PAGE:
FCC votes to expand New York broadband deployment
27 January 2017 | Jason McGee-Abe
The Federal Communications Commission (FCC) has taken its first action under new chairman Ajit Pai, by voting to provide up to $170 million to expand broadband deployment in under-served rural areas of New York State.
Addressing the digital divide in the country, Pai, who was confirmed as Tom Wheeler’s successor at the watchdog by President Donald Trump, said: “Broadband is critical to economic opportunity and job creation. This is a first step of many to fulfil my promise to empower Americans with online opportunities, no matter who they are and no matter where they live.”
The FCC says the $170 million from the Connect America Fund will be coupled with “at least $200 million in state funding and private investment to jump-start broadband deployment and close the digital divide in these unserved areas more quickly”.
In May 2016, the FCC established rules for investing over $2 billion for the Connect America Fund Phase II auction to help expand rural broadband access over the next decade. At the time, the FCC said: “Last year, the nation’s largest carriers – known as “price cap” carriers – accepted $9 billion over six years from Phase II of the Connect America Fund to expand broadband in their rural service areas. And in March, the FCC reformed its broadband support for the nation’s smallest carriers, providing $20 billion over the next decade.”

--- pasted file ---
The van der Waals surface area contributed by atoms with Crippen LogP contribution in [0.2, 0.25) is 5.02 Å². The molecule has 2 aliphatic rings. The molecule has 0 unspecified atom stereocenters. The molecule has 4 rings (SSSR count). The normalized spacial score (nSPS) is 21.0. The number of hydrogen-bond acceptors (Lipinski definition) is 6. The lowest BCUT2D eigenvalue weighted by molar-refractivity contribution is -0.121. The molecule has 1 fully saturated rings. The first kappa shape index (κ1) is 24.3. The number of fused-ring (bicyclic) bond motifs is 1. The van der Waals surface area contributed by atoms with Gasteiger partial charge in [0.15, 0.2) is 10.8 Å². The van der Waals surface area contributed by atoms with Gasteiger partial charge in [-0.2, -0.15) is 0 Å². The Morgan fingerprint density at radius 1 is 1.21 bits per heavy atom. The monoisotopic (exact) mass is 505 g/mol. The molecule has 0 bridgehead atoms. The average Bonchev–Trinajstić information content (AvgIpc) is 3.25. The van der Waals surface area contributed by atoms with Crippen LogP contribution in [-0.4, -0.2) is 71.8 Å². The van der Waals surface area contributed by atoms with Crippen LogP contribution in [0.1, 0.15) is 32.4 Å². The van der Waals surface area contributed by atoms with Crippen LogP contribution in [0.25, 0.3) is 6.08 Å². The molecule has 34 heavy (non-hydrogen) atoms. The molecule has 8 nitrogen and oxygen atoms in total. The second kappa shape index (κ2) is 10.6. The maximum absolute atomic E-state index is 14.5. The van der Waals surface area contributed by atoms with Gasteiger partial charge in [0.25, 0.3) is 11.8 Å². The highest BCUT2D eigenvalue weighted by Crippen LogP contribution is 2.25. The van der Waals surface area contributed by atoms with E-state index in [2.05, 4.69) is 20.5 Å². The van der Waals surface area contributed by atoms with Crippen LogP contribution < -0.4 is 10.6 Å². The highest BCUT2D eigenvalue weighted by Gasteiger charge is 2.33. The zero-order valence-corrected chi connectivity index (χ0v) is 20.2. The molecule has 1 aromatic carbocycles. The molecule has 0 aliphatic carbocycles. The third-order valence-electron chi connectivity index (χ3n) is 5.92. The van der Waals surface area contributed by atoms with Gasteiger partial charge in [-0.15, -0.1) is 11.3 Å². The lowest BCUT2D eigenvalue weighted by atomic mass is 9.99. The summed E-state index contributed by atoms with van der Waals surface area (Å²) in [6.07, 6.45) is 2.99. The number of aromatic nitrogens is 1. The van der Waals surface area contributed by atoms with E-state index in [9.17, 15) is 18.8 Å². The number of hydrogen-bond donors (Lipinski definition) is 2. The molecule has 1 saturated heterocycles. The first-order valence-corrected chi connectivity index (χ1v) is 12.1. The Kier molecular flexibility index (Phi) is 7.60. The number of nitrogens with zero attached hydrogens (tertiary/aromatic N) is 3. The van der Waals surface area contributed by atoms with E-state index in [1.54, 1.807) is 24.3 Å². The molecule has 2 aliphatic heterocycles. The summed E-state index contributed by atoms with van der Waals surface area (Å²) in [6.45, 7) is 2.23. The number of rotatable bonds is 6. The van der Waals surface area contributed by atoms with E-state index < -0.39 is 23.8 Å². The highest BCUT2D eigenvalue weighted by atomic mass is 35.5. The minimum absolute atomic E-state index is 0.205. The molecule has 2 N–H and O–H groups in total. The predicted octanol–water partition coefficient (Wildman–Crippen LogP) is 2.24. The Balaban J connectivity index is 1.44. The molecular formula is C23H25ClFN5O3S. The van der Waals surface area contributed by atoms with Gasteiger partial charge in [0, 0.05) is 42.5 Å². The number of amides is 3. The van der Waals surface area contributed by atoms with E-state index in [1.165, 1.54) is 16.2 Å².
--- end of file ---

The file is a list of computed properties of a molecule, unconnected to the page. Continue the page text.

The new partnership will result in a more efficient and effective use of both state and federal funding. The Order adopted by the FCC authorises Connect America Phase II support in areas where applicants are selected through New York’s competitive New NY Broadband Program. “The funding that will be made available was declined by Verizon in 2015,” an FCC statement added yesterday.
The Commission continues to work on implementing a nationwide auction to award support for broadband deployment in other rural areas of the country.
Overall, the FCC’s Universal Service Fund allocates $4.5 billion annually through various universal service programmes for high-cost areas to support voice- and broadband-capable networks in rural America.
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